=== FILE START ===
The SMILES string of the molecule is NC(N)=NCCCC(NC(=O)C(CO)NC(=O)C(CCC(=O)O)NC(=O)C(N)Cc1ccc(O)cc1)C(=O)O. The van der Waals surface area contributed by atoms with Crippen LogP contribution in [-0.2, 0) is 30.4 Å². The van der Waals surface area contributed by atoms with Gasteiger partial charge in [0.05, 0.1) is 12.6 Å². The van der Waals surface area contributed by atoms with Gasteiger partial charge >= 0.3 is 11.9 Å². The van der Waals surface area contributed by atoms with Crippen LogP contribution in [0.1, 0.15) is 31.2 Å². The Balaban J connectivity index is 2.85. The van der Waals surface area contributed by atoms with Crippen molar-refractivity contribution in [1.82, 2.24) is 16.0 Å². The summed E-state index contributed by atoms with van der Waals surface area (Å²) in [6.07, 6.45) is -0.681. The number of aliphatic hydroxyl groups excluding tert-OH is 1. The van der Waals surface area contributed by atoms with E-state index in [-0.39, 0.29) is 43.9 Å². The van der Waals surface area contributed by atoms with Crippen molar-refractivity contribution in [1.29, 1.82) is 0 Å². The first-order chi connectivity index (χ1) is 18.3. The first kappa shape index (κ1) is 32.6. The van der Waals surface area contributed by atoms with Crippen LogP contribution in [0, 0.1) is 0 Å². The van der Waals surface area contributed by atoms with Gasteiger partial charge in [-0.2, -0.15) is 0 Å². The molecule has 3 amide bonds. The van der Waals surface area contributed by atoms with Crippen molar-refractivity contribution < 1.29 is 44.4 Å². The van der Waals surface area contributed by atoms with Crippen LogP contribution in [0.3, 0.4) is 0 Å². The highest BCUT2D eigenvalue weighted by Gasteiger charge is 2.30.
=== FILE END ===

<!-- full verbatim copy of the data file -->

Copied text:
The SMILES string of the molecule is NC(N)=NCCCC(NC(=O)C(CO)NC(=O)C(CCC(=O)O)NC(=O)C(N)Cc1ccc(O)cc1)C(=O)O. The van der Waals surface area contributed by atoms with Crippen LogP contribution in [-0.2, 0) is 30.4 Å². The van der Waals surface area contributed by atoms with Gasteiger partial charge in [0.05, 0.1) is 12.6 Å². The van der Waals surface area contributed by atoms with Gasteiger partial charge >= 0.3 is 11.9 Å². The van der Waals surface area contributed by atoms with Crippen LogP contribution in [0.1, 0.15) is 31.2 Å². The Balaban J connectivity index is 2.85. The van der Waals surface area contributed by atoms with Crippen molar-refractivity contribution in [1.82, 2.24) is 16.0 Å². The summed E-state index contributed by atoms with van der Waals surface area (Å²) in [6.07, 6.45) is -0.681. The number of aliphatic hydroxyl groups excluding tert-OH is 1. The van der Waals surface area contributed by atoms with E-state index in [-0.39, 0.29) is 43.9 Å². The van der Waals surface area contributed by atoms with Crippen molar-refractivity contribution in [1.29, 1.82) is 0 Å². The first-order chi connectivity index (χ1) is 18.3. The first kappa shape index (κ1) is 32.6. The van der Waals surface area contributed by atoms with Crippen LogP contribution in [0, 0.1) is 0 Å². The van der Waals surface area contributed by atoms with Gasteiger partial charge in [-0.2, -0.15) is 0 Å². The molecule has 3 amide bonds. The van der Waals surface area contributed by atoms with Crippen molar-refractivity contribution < 1.29 is 44.4 Å². The van der Waals surface area contributed by atoms with Crippen LogP contribution in [0.3, 0.4) is 0 Å². The highest BCUT2D eigenvalue weighted by Gasteiger charge is 2.30.